YouTube is a fish-market on a Sunday morning. But in those 300 hours of video uploaded to YouTube every minute, there are many gems you can hook that few other sites can rival. You can learn on the go and you can learn in 61+ languages. You can learn virtually anything. I selected the ten videos below keeping three things in mind:
- These skills can be learned and practiced in under a day.
- The skills can be applied anywhere with everyday equipment.
- All these ten skills can make you seem smarter than your friends.
So, let’s put the three rules to the test with these ten interesting things you can learn to do on YouTube.
1. Improve Critical Thinking With the Socratic Method
Why is it important? A skill that can help us make better decisions and not jump to conclusions.
Critical thinkers will be in greater demand as AI takes over the mundane chores. It starts by observing important details, questioning assumptions, investigating data sources, removing biases, and the most difficult—outside the box thinking.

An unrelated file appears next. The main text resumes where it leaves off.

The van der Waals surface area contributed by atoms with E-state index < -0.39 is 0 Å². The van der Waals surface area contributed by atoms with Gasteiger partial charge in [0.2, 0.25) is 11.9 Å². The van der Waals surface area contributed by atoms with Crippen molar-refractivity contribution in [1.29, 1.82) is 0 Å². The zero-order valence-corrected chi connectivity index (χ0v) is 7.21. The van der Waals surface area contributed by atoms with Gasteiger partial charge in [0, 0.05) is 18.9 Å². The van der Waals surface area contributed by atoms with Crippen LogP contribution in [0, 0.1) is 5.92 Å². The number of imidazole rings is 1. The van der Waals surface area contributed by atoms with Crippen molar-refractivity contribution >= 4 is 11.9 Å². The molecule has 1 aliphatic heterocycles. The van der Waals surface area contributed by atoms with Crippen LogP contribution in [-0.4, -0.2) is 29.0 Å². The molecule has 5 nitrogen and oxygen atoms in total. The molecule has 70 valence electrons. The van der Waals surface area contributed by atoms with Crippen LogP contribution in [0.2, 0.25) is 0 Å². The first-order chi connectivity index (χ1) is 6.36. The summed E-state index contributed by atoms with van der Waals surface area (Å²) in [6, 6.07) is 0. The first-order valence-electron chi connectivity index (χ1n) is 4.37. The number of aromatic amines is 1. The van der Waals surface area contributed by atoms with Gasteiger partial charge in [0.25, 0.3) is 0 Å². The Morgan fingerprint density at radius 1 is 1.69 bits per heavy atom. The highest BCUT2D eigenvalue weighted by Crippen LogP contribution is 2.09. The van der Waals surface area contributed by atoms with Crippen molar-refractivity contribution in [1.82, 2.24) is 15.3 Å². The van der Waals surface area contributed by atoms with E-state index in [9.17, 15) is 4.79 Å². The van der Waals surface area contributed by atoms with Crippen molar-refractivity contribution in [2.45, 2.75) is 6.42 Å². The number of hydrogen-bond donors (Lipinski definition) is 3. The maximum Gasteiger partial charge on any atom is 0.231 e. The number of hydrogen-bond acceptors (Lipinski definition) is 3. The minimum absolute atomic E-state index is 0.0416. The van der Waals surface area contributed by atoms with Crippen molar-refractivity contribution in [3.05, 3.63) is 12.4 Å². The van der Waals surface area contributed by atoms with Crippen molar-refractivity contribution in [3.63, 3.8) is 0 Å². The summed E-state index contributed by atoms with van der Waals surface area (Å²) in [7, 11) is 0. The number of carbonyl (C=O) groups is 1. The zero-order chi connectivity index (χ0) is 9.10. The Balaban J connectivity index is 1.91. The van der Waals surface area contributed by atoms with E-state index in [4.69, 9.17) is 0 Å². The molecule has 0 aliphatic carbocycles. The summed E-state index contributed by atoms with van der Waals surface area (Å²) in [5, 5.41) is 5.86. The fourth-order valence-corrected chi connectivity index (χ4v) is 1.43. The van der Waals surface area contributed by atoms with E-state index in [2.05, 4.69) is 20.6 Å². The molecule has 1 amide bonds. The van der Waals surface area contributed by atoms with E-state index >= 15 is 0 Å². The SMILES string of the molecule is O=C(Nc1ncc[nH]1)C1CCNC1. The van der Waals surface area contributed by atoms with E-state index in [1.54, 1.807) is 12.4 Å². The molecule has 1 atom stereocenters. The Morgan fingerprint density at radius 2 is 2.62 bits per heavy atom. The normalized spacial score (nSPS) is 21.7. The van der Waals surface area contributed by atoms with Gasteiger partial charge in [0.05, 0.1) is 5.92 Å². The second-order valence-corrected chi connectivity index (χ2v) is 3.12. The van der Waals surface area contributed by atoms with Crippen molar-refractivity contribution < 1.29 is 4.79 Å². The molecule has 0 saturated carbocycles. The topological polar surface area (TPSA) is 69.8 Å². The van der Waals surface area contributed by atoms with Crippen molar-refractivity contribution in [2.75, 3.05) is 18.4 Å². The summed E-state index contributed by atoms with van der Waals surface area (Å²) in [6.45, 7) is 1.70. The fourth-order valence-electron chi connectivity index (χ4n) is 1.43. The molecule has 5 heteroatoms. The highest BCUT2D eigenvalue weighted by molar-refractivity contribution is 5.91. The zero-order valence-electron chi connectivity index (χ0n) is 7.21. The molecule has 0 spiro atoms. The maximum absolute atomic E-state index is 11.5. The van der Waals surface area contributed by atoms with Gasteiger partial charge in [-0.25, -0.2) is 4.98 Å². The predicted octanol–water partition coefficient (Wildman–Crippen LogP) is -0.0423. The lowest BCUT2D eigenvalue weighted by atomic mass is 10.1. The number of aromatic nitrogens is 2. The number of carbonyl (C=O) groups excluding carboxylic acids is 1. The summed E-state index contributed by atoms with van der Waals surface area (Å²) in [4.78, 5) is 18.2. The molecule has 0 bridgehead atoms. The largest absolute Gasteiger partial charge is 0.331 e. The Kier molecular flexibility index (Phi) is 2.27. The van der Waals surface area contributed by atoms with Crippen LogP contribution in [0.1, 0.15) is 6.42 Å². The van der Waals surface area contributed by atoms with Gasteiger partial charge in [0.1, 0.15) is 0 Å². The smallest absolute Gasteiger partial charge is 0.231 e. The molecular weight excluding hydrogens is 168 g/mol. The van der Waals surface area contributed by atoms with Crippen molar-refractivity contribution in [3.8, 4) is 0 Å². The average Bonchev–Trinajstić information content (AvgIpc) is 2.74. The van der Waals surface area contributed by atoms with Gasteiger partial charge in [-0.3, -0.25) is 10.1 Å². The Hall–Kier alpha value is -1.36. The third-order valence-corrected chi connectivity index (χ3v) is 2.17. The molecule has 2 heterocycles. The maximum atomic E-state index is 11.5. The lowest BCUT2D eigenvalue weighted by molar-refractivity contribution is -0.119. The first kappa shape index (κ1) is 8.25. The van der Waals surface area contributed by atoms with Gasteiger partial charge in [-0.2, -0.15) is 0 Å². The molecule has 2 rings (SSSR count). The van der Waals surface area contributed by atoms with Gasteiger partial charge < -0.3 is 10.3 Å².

One of the techniques involved in critical thinking is the Socratic Method. YouTube has quite a few videos on this, but the one above is a quick introduction.
Critical thinking is also a big part of Common Core standards in schools. The Common Core focuses on developing the critical-thinking, problem-solving, and analytical skills students will need to be successful from here on.
2. Save Time with Mental Math Skills
Why is it important? A life skill you can use in a corporate boardroom or when helping your 10-year old with their homework.
For most of us, math and fun don’t belong in the same sentence. Calculator apps do their bit to solve our math fears. Even then, mental math skills are the best weightlifting exercise for the brain. Mental math is not too difficult to learn and you can impress anyone within a few seconds.
Arthur T. Benjamin devotes an entire playlist to it and shows how it can be simple and fun. This human calculator might just inspire you to take a second look at what you were taught.
3. Pay Attention to Your Writing with Proofreading
Why is it important? Because one tiny mistake can spoil anything from a memo to a term paper.